On Tuesday, the Police Ministry released crime statistics which showed an increase in various offences, including murder and rape. Hijackings dropped slightly. However, the ministry insisted the country hadn’t reached a state of lawlessness.
Lizette Lancaster of the Institute for Security Studies said although the murder rate was alarming, the police were not solely responsible.
A lot of the murders were driven by social fabric-type crimes, she said. “These are arguments in private spaces that go wrong, assaults that go too far, and police can’t be there.
“Violence has become so much part of our DNA that it is hard to keep a 24-hour eye on it. We first need to denormalise violence before we point fingers at the police."
Police Minister Bheki Cele also blamed the escalated crime rate on the lack of police officers. He said the police were 10000 officers down compared to 2010. “This creates lack of police visibility.” In the same breath he warned officers that they were “dropping the ball”.
In the capital, Pretoria Central, Sunnyside, Brooklyn and Mamelodi East police stations were the busiest in the country between April 2017 and March 2018.
Executive mayor Solly Msimanga said residents had lost faith in the police. They claimed that they reported crime incidents but the police were apathetic and not doing enough to keep the people safe, especially women and children.
He said the SAPS was under- resourced, under-trained, under-equipped and understaffed, and losing the battle to keep South Africans safe.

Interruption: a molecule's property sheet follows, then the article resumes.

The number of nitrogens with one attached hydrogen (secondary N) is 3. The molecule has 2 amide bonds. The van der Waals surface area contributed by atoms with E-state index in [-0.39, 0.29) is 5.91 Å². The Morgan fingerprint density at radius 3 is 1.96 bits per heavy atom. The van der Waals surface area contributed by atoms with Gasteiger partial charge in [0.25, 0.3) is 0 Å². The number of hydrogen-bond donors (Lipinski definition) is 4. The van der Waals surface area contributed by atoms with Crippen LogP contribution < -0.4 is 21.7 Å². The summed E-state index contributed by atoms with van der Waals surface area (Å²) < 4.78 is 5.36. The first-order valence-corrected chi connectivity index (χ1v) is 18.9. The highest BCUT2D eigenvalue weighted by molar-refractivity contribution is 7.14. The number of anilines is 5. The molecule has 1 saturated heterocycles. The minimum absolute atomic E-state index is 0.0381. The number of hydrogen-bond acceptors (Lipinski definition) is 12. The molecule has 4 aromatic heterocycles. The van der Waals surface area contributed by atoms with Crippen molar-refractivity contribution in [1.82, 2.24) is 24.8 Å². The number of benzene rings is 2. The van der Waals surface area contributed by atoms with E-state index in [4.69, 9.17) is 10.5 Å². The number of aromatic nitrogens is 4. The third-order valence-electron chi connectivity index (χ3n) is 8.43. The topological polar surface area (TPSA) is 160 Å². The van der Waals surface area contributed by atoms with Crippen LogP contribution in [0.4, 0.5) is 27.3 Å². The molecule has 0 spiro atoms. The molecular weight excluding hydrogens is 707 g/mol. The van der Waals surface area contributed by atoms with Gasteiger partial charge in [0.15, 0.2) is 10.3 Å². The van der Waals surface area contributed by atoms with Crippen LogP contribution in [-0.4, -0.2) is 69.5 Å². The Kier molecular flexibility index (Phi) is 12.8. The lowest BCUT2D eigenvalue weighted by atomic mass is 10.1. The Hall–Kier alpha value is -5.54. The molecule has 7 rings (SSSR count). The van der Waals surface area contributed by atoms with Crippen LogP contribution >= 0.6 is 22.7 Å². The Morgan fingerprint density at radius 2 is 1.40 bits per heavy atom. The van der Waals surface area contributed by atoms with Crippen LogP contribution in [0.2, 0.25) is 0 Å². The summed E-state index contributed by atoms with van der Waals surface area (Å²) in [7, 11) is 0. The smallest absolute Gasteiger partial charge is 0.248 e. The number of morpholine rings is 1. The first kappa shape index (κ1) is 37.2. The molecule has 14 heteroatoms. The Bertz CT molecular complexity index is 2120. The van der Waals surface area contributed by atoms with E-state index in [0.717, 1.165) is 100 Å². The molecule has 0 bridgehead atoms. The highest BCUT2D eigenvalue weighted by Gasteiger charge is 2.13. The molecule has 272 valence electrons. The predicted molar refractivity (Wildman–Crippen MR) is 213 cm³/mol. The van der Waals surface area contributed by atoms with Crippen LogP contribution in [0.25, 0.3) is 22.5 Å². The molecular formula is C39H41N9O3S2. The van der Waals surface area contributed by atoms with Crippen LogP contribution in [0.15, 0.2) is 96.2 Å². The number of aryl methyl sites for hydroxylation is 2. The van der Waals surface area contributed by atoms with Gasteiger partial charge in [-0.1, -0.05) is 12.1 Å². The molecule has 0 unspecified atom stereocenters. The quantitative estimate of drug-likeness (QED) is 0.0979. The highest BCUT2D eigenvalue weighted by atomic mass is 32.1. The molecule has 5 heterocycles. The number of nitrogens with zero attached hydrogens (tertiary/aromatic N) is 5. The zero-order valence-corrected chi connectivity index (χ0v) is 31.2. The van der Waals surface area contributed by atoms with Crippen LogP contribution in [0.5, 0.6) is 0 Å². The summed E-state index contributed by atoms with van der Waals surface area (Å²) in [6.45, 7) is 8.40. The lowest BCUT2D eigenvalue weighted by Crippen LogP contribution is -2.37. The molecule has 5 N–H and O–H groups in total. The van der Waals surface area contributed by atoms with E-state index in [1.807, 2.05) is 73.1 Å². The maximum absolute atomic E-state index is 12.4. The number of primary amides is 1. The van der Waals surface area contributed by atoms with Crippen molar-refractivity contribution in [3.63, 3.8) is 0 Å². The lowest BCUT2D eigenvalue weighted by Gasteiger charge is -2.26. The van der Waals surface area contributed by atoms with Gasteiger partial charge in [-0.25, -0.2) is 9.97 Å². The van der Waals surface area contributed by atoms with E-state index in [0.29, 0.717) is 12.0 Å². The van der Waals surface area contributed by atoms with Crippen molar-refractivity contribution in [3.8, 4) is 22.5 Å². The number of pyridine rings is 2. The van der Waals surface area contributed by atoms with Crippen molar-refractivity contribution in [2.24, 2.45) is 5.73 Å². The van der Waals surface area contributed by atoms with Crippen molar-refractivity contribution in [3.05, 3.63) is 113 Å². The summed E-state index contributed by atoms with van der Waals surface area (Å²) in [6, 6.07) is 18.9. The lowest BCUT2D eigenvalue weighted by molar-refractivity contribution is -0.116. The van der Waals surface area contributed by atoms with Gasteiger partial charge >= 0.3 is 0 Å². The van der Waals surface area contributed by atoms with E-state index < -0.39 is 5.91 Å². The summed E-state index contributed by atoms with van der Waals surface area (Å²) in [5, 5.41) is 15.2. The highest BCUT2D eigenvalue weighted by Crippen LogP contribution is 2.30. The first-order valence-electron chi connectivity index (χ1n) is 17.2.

“Funding to make sure we have a professional and effective police service is available. However, the ANC has chosen to allocate R9.1million to protect each VIP rather than increase what they spend to keep ordinary South Africans safe,” he said.
AfriForum also weighed in, especially with the 62 farm murders, saying the only way to curb crime was to restructure the entire SAPS and put measures in place to get the National Prosecuting Authority to a standard where criminals could be prosecuted effectively.
“Trust in the ability of the country’s law enforcers to fight crime is injured year after year thanks to the high level of serious crimes."
The ANC said the latest crime statistics painted a worrying picture of a continual rise in contact crime. The party’s parliamentary caucus said it appreciated the police’s efforts to fight crime, but the upward trend in the murder rate was of grave concern.
The ANC said provinces with the highest population figures, such as Gauteng, KwaZulu-Natal, the Eastern Cape and Western Cape, continued to be the most unsafe.